Tuesday, February 19, 2019

FATAL HOMECOMING - Stacey Weeks - One Free Ebook

Welcome, Stacey. Tell us how much of yourself you write into your characters.
The spiritual battles my characters face are often very similar to struggles I’ve had in the past or are representative of the tough theology questions that I am working through. I often think “what if” and I put my characters in those situations and make them apply right theology to their circumstances. It can get messy – but life is messy.

My debut novel showed more of me than any other book. I was writing what I knew.

What is the quirkiest thing you have ever done?
Like many families with multiple children, we’ve had seasons that were financially very tight. During one such stretch, I painted our two area rugs to give them new life. They were old, very stained, and almost completely flat like indoor / outdoor rugs. I thought, why not? We got another full year out of them and the paint held up well!

When did you first discover that you were a writer?
I attended a writers’ conference and felt very much like an imposter until one presenter spoke directly to that feeling. He said something along these lines: “A paycheck, traditional contract, or published book is not what makes you a writer.” Writing is what makes you a writer. After I left that conference, I started owning the title with confidence.

Tell us the range of the kinds of books you enjoy reading.
I enjoy crime novels as long as it is not gory. I enjoy suspense as long as it is not dark. I enjoy romance as long as it is clean. Those boundary lines keep me mostly in the inspirational aisle of the library. I also enjoy Christian non-fiction that is deep and challenging, but easy to understand. I’m not an academic reader, but I want more than fluff in my non-fiction.

How do you keep your sanity in our run, run, run world?
The most important thing I do every day is meet with the Lord. When I seek Him first, I find that no matter what the day brings, I am able to cope in a healthier way. I try to model a healthy well-balanced life-style to our kids. They see me in the Word, they see me prioritize exercise and healthy meals. I pray they will also see the rewards of these choices.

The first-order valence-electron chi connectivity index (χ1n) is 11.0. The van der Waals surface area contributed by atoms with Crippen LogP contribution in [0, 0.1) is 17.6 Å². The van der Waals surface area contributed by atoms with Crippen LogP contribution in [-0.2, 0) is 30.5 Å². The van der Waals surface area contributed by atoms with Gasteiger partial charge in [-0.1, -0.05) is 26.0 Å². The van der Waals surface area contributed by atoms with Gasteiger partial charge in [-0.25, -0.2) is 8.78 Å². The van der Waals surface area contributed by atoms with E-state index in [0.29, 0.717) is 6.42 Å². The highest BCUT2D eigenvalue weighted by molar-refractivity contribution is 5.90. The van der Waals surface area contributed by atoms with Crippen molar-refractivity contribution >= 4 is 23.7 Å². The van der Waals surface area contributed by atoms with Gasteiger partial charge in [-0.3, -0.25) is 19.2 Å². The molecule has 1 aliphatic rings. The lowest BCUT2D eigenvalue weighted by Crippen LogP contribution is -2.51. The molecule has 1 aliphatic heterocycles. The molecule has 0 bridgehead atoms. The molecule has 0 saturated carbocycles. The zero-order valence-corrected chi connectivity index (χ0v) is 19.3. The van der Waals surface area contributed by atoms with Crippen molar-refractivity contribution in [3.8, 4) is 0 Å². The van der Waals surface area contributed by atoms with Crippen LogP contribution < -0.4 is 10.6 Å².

I under-schedule my life to leave room for the unexpected. I am very careful to not over commit. I give myself lots of time to complete my tasks. We homeschool and we are a ministry family, so I’m learning to be flexible.

How do you choose your characters’ names?
I use an online random name generator and keep trying until I find something I like. One time after I input all the character’s background information, it suggested the perfect name – but the name (first and last name) was my brother-in-law. What are the odds of that?

What is the accomplishment that you are most proud of?
I am most proud of our family accomplishment of making the decision to homeschool our kids. I never thought I would be able to do this; I never thought I would ever consider doing this, but we are and we love it. It is a group effort, and we all benefit from the way this frees up our schedule. This decision has relieved some of the “run, run, run” pressure in question 5 J We had a good public school experience, but found with ministry demands, we were not getting enough time with our kids when they were in school all day and we were busy on the weekend with church commitments. This has been a wonderful lifestyle change for our family.

If you were an animal, which one would you be, and why?
I didn’t know how to answer this question so I asked my kids. Here is what they said:

Nick says: I would be a cat because cats are cuddly. (Nick’s the youngest. Can you tell?)
Jon says: I would be a bunny because I’m nice and bunnies are great mothers. (Awe, isn’t he the sweetest??)
Kate says: I would be a monkey because I am social, or a parrot because I talk a lot. (This is funny because our Kate is such a talker I sometimes tell her that my ears are tired!)
What is your favorite food?
I love a good hamburger, but I also love pasta. That’s a tough question. I love food!

What is the problem with writing that was your greatest roadblock, and how did you overcome it?
My greatest roadblock was fear. What if I never published a book? Or worse, what if I did and nobody read it? Even worse still, what if they read it and they didn’t like it? It took me a long time to remove myself from the equation. A critique of my writing or story wasn’t necessarily a personal attack. I began to promote the message of the book rather than promote me and that changed me. I realized that fear of man is just pride wrapped up in a humble looking package, but fear of man is still sinful. At the end of the day, if I put something out there that glorifies the Lord, then I’ve hit my mark. Nothing else matters.